PWE-023 Microcytic anaemia is a poor indicator to trigger investigation for colorectal cancer: a single centre study

    loading  Checking for direct PDF access through Ovid



Less than half of the patients diagnosed with colorectal cancer (CRC) via emergency admissions have curative treatment intent, likely due to more advanced disease and poor performance status – highlighting the need for better surveillance. Right-sided CRC (RCC) is particularly associated with worse survival outcomes when compared to left-sided CRC (LCC). [1] NICE guidelines on CRC screening recommend that iron deficiency anaemia (IDA) in those aged 60 and above warrants urgent endoscopy. However, in those aged below 60, IDA requires positive testing for faecal occult blood prior to urgent endoscopy. [2]


This retrospective observational cohort study analysed haematological profiles (prior to histological diagnosis) of 265 patients with CRC. BSG guidelines were used to define anaemia [Hb <130 g/L (males) and <120 g/L (females)]. Further stratification was done based on severity [mild (>110 g/L), moderate (80–110 g/L) and severe (<80 g/L)]. [3] We further sub-analysed patterns based on sex, age, tumour location (RCC vs. LCC) and severity of anaemia.


Of the 265 CRC patients, 116 (44%) were anaemic, of which 72 (27%) were normocytic, 43 (16%) were microcytic and 1 was macrocytic. Among 152 male patients, 67 (44%) were anaemic, of which 42 (27%) were normocytic and 24 (16%) were microcytic. Among 113 female patients, 49 (43%) were anaemic, of which 30 (27%) were normocytic and 19 (17%) were microcytic. Among 163 patients with LCC, 34 (21%) were normocytic and 13 (8%) were microcytic. Among 102 patients with RCC, 38 (37%) were normocytic and 30 (29%) were microcytic. Patients aged 60 and above had more cases of normocytic (31%) than microcytic (12%) anaemia. However, in comparison, patients aged below 60 had more cases of microcytic (30%) than normocytic (13%) anaemia. Leucocytosis and thrombocytosis were seen in only 14% and 12% of all CRC patients respectively.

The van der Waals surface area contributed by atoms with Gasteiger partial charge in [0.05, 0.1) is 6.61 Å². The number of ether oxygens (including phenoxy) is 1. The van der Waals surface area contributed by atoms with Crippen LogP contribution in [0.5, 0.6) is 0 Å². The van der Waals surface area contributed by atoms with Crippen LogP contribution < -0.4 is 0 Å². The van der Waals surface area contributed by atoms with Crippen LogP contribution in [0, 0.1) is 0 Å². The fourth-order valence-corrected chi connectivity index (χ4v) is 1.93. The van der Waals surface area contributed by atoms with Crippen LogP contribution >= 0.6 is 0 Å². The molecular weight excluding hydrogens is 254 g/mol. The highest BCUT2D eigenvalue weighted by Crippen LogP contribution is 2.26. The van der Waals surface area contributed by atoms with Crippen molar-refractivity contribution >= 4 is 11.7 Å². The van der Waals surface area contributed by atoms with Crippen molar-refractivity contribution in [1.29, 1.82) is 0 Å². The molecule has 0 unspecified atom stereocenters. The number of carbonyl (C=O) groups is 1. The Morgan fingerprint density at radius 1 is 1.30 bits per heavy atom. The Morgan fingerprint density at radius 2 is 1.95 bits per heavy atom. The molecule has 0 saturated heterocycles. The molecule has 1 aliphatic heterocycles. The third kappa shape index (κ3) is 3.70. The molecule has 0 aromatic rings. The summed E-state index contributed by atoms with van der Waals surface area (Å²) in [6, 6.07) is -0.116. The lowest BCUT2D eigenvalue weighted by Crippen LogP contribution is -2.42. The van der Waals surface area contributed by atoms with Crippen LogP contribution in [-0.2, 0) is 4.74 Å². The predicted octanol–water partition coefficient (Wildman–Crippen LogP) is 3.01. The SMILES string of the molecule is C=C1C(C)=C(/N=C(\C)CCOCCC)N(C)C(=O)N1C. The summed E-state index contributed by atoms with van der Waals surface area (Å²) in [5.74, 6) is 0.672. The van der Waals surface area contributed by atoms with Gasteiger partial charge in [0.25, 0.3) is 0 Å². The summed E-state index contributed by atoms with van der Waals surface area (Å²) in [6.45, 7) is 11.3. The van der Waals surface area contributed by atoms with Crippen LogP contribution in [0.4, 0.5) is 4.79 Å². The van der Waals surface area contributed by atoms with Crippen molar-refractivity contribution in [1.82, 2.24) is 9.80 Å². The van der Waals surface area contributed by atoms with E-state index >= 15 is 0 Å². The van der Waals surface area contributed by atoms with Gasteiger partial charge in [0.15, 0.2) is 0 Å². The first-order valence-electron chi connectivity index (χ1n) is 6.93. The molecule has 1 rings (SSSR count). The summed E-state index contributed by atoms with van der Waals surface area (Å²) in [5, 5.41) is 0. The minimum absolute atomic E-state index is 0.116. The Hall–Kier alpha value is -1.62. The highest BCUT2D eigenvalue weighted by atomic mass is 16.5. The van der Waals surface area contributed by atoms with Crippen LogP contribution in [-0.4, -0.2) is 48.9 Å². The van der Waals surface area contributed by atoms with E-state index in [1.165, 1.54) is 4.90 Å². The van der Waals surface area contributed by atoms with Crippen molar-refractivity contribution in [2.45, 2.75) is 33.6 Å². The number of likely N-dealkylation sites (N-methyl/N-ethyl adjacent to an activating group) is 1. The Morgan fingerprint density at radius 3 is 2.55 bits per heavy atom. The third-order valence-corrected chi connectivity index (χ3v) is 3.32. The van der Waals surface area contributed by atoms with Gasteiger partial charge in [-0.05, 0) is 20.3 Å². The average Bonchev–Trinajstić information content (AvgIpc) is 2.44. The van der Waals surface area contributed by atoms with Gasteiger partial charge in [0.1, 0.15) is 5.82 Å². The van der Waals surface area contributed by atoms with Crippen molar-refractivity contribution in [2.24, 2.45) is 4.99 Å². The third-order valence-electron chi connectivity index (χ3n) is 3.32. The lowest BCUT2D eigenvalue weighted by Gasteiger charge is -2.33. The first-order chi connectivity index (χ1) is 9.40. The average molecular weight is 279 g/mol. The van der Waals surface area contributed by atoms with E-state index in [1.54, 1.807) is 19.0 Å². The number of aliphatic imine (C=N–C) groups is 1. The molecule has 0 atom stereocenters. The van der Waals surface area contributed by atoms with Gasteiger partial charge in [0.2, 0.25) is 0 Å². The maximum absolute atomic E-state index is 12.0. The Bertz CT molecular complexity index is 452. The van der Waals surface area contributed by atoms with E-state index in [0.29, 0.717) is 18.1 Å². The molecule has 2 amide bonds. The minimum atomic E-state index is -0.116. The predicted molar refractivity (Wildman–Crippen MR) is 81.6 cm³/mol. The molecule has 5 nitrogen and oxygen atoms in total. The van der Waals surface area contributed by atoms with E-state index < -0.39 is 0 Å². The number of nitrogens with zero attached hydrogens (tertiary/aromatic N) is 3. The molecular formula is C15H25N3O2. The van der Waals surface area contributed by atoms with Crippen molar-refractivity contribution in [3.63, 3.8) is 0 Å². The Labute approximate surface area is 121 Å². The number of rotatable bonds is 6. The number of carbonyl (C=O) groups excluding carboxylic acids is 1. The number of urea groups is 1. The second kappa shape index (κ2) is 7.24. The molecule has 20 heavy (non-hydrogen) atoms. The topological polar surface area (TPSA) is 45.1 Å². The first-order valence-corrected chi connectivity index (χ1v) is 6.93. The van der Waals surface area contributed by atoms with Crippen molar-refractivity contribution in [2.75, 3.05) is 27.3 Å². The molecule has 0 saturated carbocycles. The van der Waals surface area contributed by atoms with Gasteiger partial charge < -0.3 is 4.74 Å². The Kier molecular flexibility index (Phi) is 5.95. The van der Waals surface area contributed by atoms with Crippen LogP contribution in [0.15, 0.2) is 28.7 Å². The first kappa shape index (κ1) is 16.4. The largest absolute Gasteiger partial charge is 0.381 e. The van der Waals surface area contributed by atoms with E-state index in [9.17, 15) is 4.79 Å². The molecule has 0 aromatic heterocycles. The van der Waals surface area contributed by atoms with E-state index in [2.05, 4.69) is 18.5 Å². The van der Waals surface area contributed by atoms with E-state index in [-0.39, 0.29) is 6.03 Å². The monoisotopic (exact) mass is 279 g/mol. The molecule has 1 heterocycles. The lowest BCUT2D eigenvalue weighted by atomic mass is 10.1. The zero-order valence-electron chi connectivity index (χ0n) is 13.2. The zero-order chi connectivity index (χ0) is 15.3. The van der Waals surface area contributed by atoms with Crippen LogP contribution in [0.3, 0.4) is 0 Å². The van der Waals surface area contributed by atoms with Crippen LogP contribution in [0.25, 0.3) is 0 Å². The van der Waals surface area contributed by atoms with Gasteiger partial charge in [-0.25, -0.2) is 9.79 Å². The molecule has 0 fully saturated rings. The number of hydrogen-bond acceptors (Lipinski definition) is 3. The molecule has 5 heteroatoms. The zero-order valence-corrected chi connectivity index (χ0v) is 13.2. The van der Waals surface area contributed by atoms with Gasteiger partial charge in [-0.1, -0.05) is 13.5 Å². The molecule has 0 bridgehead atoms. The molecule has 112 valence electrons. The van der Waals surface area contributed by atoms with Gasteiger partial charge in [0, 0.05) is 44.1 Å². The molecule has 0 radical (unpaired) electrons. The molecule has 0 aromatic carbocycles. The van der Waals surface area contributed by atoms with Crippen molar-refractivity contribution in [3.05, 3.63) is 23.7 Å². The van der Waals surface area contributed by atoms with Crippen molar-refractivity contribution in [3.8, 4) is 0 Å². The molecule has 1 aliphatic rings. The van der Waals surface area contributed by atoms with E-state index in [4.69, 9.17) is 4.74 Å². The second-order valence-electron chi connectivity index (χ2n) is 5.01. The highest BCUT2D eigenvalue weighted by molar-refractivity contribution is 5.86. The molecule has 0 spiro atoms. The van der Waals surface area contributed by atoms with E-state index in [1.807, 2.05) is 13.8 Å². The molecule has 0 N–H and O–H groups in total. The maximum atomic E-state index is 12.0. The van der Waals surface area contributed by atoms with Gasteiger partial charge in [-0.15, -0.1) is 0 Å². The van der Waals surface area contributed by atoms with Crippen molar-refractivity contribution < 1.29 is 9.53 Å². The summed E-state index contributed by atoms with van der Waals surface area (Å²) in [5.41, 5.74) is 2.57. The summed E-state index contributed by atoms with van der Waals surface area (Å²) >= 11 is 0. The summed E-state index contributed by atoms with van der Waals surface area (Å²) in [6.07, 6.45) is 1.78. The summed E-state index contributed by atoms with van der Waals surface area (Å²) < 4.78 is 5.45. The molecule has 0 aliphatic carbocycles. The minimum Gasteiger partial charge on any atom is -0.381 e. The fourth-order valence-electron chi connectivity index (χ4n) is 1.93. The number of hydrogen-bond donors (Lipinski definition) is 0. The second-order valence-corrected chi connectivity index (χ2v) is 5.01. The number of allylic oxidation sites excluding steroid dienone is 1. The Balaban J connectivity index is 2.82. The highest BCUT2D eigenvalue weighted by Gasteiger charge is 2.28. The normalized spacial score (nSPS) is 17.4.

Prevalence of pre-diagnosis normocytic anaemia in CRC (especially in RCC and mild anaemia) highlights the importance of prompt evaluation of any type of anaemia in patients aged 60 years and above – without focusing on low MCV or ferritin levels. Microcytic anaemia should be considered sufficient to trigger urgent investigations for patients aged below 60.

Disclosure of Interest

None Declared

Related Topics

    loading  Loading Related Articles